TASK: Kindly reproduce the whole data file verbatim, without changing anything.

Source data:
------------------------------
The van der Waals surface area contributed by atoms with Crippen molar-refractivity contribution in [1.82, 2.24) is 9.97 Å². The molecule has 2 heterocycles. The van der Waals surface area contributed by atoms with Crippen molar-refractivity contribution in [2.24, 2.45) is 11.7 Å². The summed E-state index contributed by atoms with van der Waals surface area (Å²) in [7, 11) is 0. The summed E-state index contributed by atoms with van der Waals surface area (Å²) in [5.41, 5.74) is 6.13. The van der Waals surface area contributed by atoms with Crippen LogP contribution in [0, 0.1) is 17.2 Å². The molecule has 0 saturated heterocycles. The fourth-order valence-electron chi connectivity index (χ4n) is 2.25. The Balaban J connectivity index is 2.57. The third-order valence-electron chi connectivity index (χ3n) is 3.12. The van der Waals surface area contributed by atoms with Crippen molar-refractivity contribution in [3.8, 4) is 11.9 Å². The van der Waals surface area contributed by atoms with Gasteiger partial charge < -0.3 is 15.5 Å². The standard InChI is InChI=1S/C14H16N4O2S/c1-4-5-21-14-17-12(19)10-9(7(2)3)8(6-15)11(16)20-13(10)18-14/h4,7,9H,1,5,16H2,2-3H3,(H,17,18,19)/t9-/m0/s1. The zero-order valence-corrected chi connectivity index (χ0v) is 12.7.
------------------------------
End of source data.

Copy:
The van der Waals surface area contributed by atoms with Crippen molar-refractivity contribution in [1.82, 2.24) is 9.97 Å². The molecule has 2 heterocycles. The van der Waals surface area contributed by atoms with Crippen molar-refractivity contribution in [2.24, 2.45) is 11.7 Å². The summed E-state index contributed by atoms with van der Waals surface area (Å²) in [7, 11) is 0. The summed E-state index contributed by atoms with van der Waals surface area (Å²) in [5.41, 5.74) is 6.13. The van der Waals surface area contributed by atoms with Crippen LogP contribution in [0, 0.1) is 17.2 Å². The molecule has 0 saturated heterocycles. The fourth-order valence-electron chi connectivity index (χ4n) is 2.25. The Balaban J connectivity index is 2.57. The third-order valence-electron chi connectivity index (χ3n) is 3.12. The van der Waals surface area contributed by atoms with Crippen molar-refractivity contribution in [3.8, 4) is 11.9 Å². The van der Waals surface area contributed by atoms with Gasteiger partial charge < -0.3 is 15.5 Å². The standard InChI is InChI=1S/C14H16N4O2S/c1-4-5-21-14-17-12(19)10-9(7(2)3)8(6-15)11(16)20-13(10)18-14/h4,7,9H,1,5,16H2,2-3H3,(H,17,18,19)/t9-/m0/s1. The zero-order valence-corrected chi connectivity index (χ0v) is 12.7.